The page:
Il ragazzo della via Gluck

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"Il ragazzo della via Gluck"
Single by Adriano Celentano
A-side "Il ragazzo della via Gluck"
B-side "Chi era lui"
Released February 1966
Format Grammophone record
Genre Schlager
Label Clan Celentano
Writer(s) Miki Del Prete
Adriano Celentano
Luciano Beretta

"Il ragazzo della via Gluck" is a famous Italian song by artist Adriano Celentano. The lyrics meaning "The boy from Gluck Street" were by Luciano Beretta and Miki Del Prete and music by Celentano himself. It was released in 1966 as a double-A side single by Celentano alongside "Chi era lui". The lyrics for the latter were by Mogol and Miki Del Prete and music by Paolo Conte. "Il ragazzo della via Gluck/Chi era lui" single was arranged by Detto Mariano.

History[edit]

The song originally appeared in March 1966 in Celentano's album La festa and in the follow-up Celentano album Il ragazzo della via Gluck released in November 1966.

The song was launched at the Sanremo Festival in 1966 with little success and was eliminated from competition after the first night. But it gained great favour with fans making it the best-known and most representative song of Celentano, with many autobiographical references; Via Gluck was the street of Milan where he lived as a boy singer with the family, and "eight years" ("...passano gli anni, ma 8 son lunghi...." meaning "the years go by ... 8 long years....") is a reference to the top of Celentano's recording career from 1958 to 1966.

Tracklist[edit]

  • Side-A: "Il ragazzo della via Gluck" (4:17)
  • Side-B: "Chi era lui" (2:49)

Adriano Celentano version "Quel Casinha"[edit]

In 2004 the singer rerecorded it with new lyrics as "Quel Casinha" in his album C'è sempre un motivo (meaning There's always a reason in English). The new text was sung in Creole with Cesária Évora in a mix of pop/jazz and rock.

Covers[edit]

In the same year of release, Giorgio Gaber recorded a cover version, that was published as an attachment to the Italian music magazine Pop. The first was 45 rpm in March 1966 containing "Il ragazzo della via Gluck/Dio come ti amo", and the second in June 1966 containing "Il ragazzo della via Gluck/Una casa in cima al mondo".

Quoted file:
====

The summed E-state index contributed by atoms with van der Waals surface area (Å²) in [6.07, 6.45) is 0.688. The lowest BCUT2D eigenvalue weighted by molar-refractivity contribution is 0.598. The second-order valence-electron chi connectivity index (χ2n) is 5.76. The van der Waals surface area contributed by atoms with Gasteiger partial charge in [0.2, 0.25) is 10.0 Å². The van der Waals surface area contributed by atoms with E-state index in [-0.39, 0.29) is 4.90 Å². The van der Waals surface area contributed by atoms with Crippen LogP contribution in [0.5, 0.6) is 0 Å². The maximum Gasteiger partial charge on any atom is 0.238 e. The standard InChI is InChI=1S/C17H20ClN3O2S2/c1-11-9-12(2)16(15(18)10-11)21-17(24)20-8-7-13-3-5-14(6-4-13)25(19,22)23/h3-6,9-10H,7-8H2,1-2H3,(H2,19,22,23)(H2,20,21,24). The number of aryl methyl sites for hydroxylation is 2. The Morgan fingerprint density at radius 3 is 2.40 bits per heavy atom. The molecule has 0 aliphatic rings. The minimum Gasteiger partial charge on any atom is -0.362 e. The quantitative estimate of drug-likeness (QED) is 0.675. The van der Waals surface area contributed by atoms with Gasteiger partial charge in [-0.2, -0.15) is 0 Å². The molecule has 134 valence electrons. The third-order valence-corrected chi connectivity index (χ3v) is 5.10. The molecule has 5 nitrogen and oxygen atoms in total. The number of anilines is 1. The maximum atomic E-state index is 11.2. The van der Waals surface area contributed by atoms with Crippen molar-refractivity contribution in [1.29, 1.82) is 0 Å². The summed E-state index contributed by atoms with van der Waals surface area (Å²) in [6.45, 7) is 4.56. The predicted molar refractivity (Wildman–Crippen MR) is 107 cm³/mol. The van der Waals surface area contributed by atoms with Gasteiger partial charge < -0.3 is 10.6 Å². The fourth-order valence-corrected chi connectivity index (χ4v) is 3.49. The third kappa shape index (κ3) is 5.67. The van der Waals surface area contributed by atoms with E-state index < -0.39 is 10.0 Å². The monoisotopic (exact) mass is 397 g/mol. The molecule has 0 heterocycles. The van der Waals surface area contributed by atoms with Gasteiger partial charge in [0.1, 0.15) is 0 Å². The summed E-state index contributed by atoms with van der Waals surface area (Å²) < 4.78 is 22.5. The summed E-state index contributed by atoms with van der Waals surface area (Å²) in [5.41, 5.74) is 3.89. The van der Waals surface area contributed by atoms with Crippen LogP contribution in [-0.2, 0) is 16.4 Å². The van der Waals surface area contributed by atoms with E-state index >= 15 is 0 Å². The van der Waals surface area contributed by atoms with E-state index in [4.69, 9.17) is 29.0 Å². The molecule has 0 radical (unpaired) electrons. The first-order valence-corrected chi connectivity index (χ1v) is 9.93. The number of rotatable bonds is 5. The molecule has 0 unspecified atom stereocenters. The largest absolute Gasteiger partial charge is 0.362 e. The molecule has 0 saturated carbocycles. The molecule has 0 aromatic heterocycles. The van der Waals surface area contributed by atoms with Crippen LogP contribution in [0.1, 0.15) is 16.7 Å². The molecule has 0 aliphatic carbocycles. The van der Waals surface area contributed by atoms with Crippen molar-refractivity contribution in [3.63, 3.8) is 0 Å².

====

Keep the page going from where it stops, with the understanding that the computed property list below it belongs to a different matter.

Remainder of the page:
Giorgio Gaber also released a take on the song named "La risposta al ragazzo della Via Gluck".

In February 2013, the Italian group Almamegretta, together with James Senese, Marcello Coleman and Clementino, sang a cover of the piece on the fourth evening of Sanremo Music Festival.[1]

"Tar and Cement"[edit]

In 1966, the American singer Verdelle Smith sang an English version titled "Tar and Cement", with songwriting credit to Paul Vance, Lee Pockriss, Luciano Beretta, Michele Del Prete, and Adriano Celentano. It was her only hit. "Tar and Cement" made it to #1 in Australia and to #38 in the U.S. It was also #6 on "Keener 13" from Detroit radio station WKNR for the week ending Monday June 27, 1966.

"Tar and Cement" was reproduced on a 2004 CD, Girls Go Zonk: US Dream Babes reaching #30 in 2005 in Top 150 of Queensland, Australia.[2]

The song "Tar and Cement" was also recorded by Caroline Munro. "Tar and Cement" was also a big hit for Joe Dolan in Ireland.

"La maison où j'ai grandi"[edit]

It became a favourite song in France when covered by Eddy Marnay with French lyrics as "La maison où j'ai grandi". Marnay translated the lyrics from Italian to French.

"La maison où j'ai grandi" was also performed more famously by Françoise Hardy and it appears on her album La maison où j'ai grandi. The album was released without title and is identified chiefly by the song it carries, its major success. Hardy had admired Celentano's autobiographical song "Il ragazzo della via Gluck" having seen him perform it at San Remo in January 1966.

Looking back at the song in 2004, she said she felt an emotion of sadness at the time she heard the song for her mother (an accountant's assistant), who had raised Françoise and her younger sister alone.[3] The lyrics in French were reflection of her life she admitted: "Quand je me tourne vers mes souvenirs/ je revois la maison ou j'ai grandi./ Il me revient des tas de choses..."

"Lyckliga gatan"[edit]

The song enjoyed very similar popularity in Sweden, when the singer Anna-Lena Löfgren sang it with Swedish language lyrics as "Lyckliga gatan". It was released in 1967 and was certified gold in Sweden and platinum and diamond in Norway. It used the melody of the Italian song, with completely different lyrics that nonetheless convey the message and moral of the song. According to Dagens Nyheter, "under her lifetime she was able to perform the song thousands of times from various scenes".

"Immer am Sonntag"[edit]

Anna-Lena Löfgren built on her success in Sweden and Norway by recording a German-language version of the song, as "Immer am Sonntag" becoming very successful in Germany, releasing tens of other German language songs.

"Závidím"[edit]

Czech version of this song, which lyrics was written by Jiří Grossmann, was performed by Naďa Urbánková.

References[edit]

  1. ^ "Sanremo, the fourth evening". February 15, 2013. 
  2. ^ [1]
  3. ^ [Paris Match interview in No. 2902]